Demand softening? Iron ore prices are down 25%, but curbs to China steel production could be a Q4 story
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The sharp fall in iron ore prices has mainly been a demand-side story, after policymakers in China announced plans to curb 2021 steel production in line with 2020 levels.
The revised targets implied a sharp decline (~12% annualised) in the second half of the year, given robust production levels in H1.
New research from UBS and CBA indicates that production eased back in July. However, the analysts said sharper production cuts are more likely to happen later in the year.
Iron ore prices were steady overnight, with benchmark 62% fines closing 2.8% higher at US$166.40/tonne.
Early indications show that production levels have slowed to start H2. But like many things China-related, there are often a few layers to unfold when assessing policy communications.
In their assessment of the sharp fall in iron ore prices, UBS noted that daily pig iron production fell by 6% in July relative to June.
Major steel producers including Baowu have also signalled an intention to curb production.
“This has resulted in mills de-stocking and iron ore prices falling sharply in a thin spot market,” UBS said.
Looking ahead though, the picture is more complex. While the government has indicated a preference to curb leverage in Chinese property, it’s also maintained support for the country’s infrastructure push.
The net result of that is steel prices have continued rising, even though iron ore prices are falling, UBS said.
In addition, policymakers have also taken a dim view to what they call ‘campaign-style carbon reductions’.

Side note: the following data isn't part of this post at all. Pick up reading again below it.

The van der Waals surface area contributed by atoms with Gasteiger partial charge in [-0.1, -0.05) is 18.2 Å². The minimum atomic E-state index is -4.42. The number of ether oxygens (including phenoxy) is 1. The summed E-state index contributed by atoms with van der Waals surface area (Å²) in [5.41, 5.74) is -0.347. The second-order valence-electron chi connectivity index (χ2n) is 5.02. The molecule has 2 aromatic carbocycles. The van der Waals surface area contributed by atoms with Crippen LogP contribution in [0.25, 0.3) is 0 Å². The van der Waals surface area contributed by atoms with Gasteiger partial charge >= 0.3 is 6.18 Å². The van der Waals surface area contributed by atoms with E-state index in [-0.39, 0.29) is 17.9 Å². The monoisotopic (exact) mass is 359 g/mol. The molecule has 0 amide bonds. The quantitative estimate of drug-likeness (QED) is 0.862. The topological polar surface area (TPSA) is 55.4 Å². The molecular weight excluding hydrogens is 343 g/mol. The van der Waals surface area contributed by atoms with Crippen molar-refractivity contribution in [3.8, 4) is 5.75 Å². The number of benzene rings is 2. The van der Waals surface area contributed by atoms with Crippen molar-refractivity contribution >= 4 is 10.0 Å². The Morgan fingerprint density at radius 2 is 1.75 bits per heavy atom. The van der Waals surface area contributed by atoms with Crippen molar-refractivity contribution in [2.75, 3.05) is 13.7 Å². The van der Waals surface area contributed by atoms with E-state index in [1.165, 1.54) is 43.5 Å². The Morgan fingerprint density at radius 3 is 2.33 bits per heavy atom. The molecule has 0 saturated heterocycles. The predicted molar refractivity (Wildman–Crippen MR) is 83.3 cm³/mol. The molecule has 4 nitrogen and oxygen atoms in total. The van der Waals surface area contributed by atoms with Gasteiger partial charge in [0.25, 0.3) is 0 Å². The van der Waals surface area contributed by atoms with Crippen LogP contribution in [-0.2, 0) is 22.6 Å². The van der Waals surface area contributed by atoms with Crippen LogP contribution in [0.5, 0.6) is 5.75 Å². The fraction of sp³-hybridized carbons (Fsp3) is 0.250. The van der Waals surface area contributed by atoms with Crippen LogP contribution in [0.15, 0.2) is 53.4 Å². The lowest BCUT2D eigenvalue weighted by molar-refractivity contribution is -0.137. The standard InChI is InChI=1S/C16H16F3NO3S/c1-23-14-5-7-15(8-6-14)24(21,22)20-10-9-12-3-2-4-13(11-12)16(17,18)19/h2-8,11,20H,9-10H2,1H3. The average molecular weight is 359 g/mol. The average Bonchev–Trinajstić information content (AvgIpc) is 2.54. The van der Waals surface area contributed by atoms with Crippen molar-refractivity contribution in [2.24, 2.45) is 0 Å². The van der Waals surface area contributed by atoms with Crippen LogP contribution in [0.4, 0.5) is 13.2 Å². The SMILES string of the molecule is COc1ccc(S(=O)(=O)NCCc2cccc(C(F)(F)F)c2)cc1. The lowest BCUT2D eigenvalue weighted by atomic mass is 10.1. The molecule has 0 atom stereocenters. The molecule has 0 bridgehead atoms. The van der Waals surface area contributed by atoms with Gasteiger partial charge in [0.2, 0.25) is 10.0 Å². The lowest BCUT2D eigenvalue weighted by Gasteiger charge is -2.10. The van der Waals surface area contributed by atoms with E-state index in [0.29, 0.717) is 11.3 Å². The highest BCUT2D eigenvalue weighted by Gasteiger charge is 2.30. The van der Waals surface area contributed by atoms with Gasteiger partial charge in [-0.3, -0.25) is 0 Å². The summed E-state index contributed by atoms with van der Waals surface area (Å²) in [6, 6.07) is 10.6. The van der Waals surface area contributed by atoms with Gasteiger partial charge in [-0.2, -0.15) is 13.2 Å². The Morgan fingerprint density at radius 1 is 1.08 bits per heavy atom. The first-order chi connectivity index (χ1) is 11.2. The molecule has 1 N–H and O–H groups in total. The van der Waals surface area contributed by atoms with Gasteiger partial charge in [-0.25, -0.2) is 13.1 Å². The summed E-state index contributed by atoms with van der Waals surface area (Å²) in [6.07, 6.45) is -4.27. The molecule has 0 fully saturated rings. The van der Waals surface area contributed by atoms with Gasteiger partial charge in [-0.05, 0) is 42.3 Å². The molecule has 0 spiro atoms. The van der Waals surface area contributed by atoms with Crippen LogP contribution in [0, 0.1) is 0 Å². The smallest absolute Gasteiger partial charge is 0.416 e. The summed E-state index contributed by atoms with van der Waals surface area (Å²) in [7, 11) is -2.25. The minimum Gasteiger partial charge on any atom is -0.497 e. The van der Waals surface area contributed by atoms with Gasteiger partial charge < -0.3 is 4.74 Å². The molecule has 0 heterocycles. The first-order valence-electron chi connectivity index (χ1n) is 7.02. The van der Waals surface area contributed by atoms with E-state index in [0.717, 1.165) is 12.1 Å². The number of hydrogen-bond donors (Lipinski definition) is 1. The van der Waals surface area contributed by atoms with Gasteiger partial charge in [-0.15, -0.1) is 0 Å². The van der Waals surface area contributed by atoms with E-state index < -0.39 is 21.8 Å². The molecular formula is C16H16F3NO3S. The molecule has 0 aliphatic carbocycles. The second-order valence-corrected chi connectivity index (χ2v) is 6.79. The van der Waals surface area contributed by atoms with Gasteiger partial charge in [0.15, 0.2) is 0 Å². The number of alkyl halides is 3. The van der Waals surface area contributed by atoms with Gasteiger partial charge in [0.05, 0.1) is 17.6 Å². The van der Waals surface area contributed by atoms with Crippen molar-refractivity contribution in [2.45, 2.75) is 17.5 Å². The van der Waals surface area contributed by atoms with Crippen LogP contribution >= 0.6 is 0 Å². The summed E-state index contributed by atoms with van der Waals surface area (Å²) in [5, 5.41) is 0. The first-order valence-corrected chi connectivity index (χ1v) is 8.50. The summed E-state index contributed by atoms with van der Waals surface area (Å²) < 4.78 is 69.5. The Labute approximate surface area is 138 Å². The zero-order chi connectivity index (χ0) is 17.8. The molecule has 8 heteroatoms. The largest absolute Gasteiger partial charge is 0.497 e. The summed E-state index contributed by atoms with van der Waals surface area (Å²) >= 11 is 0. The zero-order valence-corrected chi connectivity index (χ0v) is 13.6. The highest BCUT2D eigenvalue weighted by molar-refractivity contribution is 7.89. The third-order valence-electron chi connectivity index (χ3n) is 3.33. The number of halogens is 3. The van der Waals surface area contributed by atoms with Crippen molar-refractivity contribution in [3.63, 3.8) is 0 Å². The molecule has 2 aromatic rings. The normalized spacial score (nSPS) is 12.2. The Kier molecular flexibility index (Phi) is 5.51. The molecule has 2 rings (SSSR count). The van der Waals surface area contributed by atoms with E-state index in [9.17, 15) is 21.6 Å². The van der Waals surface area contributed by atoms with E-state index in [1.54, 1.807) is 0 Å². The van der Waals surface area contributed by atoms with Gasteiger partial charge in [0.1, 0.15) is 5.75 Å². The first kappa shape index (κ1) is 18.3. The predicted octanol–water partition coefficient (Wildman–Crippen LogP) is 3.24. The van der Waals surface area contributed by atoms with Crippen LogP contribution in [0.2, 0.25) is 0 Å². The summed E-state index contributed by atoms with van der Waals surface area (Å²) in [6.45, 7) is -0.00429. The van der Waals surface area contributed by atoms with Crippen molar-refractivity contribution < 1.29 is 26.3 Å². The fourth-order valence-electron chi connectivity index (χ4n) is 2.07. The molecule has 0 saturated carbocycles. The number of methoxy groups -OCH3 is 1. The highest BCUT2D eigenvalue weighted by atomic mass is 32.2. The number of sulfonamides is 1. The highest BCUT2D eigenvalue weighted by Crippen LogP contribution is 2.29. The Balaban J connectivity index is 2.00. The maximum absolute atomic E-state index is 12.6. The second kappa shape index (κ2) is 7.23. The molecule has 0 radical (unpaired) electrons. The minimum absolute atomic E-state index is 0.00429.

In other words, a top-down approach to reduce emissions in an “orderly” fashion, rather than the individual carbon reduction efforts of local governments.
“This is however expected to mainly target China’s thermal coal, not steel, industry,” UBS said.
Ultimately, UBS expects the focus on curtailing China’s steel production to be more of a Q4 story.
That’s when seasonal demand slows heading into winter, and air pollution comes into focus — “especially ahead of the Winter Olympics in February 2022”, UBS said.
The UBS view was shared broadly by CBA analyst Vivek Dhar, who said this morning that China’s steel production efforts have been “tame so far”, relative to its stated H2 production cuts.
“China Iron and Steel Association notes that most steel mills are taking a wait-and-see approach to output cuts,” Dhar said.
In that context, “mills may potentially keep output steady in Q3 before reducing output in Q4”.
While the demand-side shock has driven most of the recent price action, UBS shares the view of Morgan Stanley that oncoming supply — which increases more gradually — will continue to put downward pressure on prices.
The bank currently forecasts that iron ore prices for benchmark 62% fines will fall back below US$100/tonne by the end of next year.